6. Triplet two. 1. Lay on back legs off the ground, shins horizontal, thigh vertical, hold lower back against the ground, lower feet to just above the ground then straighten legs out flat keeping them just above the ground then reverse back. 10 reps. 2. Stretchy band between your feet. Crab Walk sideways. 10-15 steps each way. Using the xxxheavy band. 3. Weighted sit stands. 18 kg st on the chair and stand up. 10-15 times.

  7. Triplet three. 1. Bicep curls, I only have 6 kg dumbbells each hand. 30 reps. 2. Reverse lunges/ single leg squats 10 reps each leg. 3. Bent over single arm rows 9 kg. 20 reps. Each side. (Sometimes I add in some tricep lifts in this position too 6-10 reps)

  8. Triplet four. 1. Push ups. Sets of 5 atm (full body), and sets of 10 knee (push ups). 2. Tricep pull downs with exercise stretch band. 15-20 reps. 3. Trunk rotations with stretchy bands, straight arms out in front of you, band attached to an attachment to your side. Plant feet legs and hips, rotate trunk and arms to work twisting core muscles. 15-20 reps each side

  9. Triplet five. 1. Internal and external rotator cuff with stretchy band 10-15 reps each side in and out. 2. Straight arm pull downs from a head high attachment with the stretchy band, facing the attachment and then out to the side. 15 reps each side each way. 3. Standing double arm rows with stretch band.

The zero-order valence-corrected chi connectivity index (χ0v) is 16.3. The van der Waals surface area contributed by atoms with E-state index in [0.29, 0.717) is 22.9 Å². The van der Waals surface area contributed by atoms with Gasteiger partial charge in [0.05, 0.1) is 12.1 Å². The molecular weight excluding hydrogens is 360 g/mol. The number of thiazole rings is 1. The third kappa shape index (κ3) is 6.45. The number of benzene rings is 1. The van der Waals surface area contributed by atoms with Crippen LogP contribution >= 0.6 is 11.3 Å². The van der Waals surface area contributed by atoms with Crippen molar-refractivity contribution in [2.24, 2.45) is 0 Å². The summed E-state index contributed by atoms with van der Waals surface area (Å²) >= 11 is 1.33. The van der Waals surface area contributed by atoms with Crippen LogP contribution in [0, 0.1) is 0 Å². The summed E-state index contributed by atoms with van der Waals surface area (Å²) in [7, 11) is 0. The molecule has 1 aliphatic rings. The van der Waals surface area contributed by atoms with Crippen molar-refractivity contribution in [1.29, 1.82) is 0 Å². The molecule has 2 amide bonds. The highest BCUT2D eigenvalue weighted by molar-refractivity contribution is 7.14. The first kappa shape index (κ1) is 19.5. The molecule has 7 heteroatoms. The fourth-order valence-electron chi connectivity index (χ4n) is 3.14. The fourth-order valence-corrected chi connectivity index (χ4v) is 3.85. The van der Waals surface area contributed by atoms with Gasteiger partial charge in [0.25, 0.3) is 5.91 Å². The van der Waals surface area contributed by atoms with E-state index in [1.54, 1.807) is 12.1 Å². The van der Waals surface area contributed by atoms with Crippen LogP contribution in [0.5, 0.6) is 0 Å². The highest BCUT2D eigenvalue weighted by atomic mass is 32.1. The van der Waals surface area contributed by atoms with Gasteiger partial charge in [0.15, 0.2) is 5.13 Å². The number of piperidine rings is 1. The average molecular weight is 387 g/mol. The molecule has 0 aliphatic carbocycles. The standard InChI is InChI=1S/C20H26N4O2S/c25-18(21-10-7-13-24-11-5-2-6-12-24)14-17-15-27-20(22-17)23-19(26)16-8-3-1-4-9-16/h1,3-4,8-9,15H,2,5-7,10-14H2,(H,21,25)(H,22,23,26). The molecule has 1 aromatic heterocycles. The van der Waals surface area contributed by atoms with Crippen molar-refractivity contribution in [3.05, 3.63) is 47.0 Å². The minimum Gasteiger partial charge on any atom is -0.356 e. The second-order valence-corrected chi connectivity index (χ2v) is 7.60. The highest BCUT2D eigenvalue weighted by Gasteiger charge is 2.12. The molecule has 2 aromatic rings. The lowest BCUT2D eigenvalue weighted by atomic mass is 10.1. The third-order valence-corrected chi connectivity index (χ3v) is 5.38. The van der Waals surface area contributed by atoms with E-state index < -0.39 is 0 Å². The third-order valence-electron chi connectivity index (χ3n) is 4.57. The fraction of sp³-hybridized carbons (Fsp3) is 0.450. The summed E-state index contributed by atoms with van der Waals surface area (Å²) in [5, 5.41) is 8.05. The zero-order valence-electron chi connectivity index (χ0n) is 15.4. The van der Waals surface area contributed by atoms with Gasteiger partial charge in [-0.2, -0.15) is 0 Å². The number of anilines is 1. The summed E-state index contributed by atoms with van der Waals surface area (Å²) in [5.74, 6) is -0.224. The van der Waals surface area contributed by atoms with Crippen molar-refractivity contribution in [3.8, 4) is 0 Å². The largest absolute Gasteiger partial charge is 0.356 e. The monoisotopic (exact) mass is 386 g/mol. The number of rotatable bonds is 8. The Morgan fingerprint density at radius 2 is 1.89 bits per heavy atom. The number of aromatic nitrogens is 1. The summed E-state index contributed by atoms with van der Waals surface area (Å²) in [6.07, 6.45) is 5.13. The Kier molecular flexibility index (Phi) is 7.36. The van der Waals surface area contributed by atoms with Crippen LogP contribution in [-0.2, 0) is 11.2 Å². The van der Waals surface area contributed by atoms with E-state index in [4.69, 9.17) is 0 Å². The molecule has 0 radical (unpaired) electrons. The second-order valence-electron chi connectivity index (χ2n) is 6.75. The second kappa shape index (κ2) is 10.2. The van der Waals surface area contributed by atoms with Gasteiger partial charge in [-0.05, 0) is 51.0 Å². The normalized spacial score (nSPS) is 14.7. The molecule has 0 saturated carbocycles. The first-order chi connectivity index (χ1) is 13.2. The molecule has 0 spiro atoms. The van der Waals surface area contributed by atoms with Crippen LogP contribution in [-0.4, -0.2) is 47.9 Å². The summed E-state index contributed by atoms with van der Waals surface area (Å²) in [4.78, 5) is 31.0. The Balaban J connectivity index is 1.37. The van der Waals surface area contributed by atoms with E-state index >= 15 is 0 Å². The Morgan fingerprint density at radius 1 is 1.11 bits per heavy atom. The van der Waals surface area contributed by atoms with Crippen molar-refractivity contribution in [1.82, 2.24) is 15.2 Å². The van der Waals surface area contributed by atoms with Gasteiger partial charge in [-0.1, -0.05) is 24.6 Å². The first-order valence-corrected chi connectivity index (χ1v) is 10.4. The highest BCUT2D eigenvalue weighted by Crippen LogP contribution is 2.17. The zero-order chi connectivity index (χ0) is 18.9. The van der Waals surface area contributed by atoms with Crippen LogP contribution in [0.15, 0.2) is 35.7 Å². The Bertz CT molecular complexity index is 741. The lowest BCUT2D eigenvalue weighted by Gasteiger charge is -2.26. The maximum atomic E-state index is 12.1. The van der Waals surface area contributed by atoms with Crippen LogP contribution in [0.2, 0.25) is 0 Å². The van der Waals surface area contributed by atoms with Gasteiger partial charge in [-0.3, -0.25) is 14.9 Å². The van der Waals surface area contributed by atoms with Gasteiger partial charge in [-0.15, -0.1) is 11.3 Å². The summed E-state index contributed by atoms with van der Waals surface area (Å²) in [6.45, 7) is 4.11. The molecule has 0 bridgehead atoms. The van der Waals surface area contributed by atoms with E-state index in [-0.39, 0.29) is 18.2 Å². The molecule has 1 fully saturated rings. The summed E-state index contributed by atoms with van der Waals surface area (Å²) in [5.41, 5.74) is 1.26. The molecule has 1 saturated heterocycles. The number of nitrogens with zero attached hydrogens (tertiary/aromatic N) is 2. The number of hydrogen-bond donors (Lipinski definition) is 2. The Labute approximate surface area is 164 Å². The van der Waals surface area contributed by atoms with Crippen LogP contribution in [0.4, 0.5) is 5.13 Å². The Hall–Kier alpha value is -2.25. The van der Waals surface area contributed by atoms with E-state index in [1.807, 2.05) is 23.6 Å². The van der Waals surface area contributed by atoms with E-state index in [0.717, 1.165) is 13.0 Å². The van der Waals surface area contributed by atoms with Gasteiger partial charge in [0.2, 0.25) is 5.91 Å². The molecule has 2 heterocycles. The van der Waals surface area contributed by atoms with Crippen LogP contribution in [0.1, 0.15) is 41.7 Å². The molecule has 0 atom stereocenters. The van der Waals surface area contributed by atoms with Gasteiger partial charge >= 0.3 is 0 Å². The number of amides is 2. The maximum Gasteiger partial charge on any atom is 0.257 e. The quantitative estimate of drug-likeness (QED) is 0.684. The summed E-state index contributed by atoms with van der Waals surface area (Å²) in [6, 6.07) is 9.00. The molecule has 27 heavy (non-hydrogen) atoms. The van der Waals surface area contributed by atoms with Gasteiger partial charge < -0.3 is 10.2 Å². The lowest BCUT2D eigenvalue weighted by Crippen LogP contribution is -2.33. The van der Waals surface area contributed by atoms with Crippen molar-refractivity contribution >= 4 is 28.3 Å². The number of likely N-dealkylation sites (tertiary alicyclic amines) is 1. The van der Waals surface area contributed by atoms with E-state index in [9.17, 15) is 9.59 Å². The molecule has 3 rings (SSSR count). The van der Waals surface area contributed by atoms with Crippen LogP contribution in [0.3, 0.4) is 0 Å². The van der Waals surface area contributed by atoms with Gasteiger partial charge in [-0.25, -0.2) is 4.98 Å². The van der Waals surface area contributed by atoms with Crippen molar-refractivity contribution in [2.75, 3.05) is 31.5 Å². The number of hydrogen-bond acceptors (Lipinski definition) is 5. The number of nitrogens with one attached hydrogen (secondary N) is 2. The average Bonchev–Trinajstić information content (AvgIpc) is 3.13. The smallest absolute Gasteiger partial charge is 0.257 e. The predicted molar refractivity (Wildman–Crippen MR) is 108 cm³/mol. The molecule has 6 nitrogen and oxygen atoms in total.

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Oh I forgot that I add 20 crunches in to the triplets when I’m on the ground. After doing the double leg extensions.

Thanks for sharing that. “Construction is a young man’s game.” I had a construction job in Flagstaff for a while in my 30’s and we were hand digging a 100 foot trench. I would get sore every night and that’s what the boss told me (boss was James Turrell- google him).

Good luck on the rehab. That seems a petty comprehensive program. Stick with it!

He mentions keeping it in zone 2 here but this was not the video. I’ll keep looking.


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Hey thanks!
I looked into it and found a good read here:

Zone 2 Heart Rate Training For Longevity and Performance.